Ruth Manorama – a profile

Ruth Manorama (62years in 2014) is born in Chennai to Christian parents.  Her mother is a first generation convert and an admirer of Ministry of Ramabai (1858 – 1922).  Manorama is the name of daughter of Ramabai.

In 1975 Manorama took a Master’s degree in social work from the University of Madras and has trained in both the community organization methods of Saul D’Alinsky and the conscientisation methods of Paolo Freire.  After her masters, she started working in Chennai slums through NGOs. She actively participated in rebuilding a slum submerged due to floods.

She shifted to Bangalore and started her association with Grail International Women’s Movement. Later she registered a trade union for domestic workers.   In 1986, Ruth participated in a cross-cultural study comparing Afro-American Blacks in the US and Dalits in India. Her specific interest was to study the lives of Black women and compare it to the situation of Dalit women. This was part of an agenda of declaring Jati of India as a form of racial discriminatory practice.  In the 1980s and 1990s, Manorama fought several court cases filed on behalf of slum dwellers evicted by slum clearance drive of Karnataka Government and sustained mass agitation of slum dwellers.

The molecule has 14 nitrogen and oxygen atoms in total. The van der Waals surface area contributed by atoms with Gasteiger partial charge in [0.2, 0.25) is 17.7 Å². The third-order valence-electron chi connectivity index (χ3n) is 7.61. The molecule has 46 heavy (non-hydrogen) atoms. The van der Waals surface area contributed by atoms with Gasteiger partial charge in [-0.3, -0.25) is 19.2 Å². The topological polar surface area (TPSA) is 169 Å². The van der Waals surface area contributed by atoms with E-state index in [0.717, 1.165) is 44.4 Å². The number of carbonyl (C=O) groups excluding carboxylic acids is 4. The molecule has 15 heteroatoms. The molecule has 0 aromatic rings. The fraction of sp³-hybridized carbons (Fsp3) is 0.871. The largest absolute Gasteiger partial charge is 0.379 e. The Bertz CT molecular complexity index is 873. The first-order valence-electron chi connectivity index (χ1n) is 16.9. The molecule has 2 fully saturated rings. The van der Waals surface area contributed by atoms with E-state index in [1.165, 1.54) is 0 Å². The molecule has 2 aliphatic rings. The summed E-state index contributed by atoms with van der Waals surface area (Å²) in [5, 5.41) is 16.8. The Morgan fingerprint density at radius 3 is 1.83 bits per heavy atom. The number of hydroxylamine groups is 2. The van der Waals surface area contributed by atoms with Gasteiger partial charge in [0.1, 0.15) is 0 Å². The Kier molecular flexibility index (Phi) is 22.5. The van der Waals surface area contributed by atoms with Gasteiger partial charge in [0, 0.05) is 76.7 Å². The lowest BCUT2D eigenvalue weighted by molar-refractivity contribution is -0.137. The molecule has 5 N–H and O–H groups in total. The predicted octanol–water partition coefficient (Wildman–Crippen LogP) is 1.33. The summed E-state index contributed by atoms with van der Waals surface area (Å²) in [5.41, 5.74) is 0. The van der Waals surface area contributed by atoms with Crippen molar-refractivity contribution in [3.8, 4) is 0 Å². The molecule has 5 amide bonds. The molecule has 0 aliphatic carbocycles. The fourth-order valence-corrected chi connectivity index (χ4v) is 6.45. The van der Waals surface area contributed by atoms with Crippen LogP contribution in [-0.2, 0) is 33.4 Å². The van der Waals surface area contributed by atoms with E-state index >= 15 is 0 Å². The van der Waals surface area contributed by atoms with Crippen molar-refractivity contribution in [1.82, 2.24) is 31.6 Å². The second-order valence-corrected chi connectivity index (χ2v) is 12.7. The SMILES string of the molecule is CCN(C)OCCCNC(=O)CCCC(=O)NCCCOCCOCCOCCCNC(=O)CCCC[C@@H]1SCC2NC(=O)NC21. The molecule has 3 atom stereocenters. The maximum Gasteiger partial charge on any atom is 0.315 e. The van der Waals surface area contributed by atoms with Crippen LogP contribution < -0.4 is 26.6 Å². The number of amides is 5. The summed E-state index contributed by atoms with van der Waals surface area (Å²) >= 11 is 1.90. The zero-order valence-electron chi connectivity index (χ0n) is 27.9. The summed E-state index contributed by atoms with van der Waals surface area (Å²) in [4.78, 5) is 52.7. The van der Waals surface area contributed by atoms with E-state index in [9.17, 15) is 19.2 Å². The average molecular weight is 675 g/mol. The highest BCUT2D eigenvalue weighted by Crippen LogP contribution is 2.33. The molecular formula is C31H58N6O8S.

She coordinated the South India chapter of the preparations for the Fourth UN World Conference on Women in Beijing in 1995. After returning to India from the UN Conference, the Advisory Group decided that ten regional members of the task force would come together as the National Alliance of Women (NAWO), with Ruth as president, to take the mobilisation of women forward.  In 2001 Manorama was granted an honorary doctorate “for the distinguished contribution made to church and society” by the Academy of Ecumenical Indian Theology and Church Administration.  In 2006, She was awarded the  2 million kronor Right Livelihood Award  sharing with others two (equivalent to 60Lakh Rs).

 Ruth is married to N P Samy, the trade unionist who has brought together all independent, unorganized-sector trade unions under an apex body, the National Centre for Labor (NCL), of which Ruth is one of the secretaries, helping to build the organization. The couple has two daughters.

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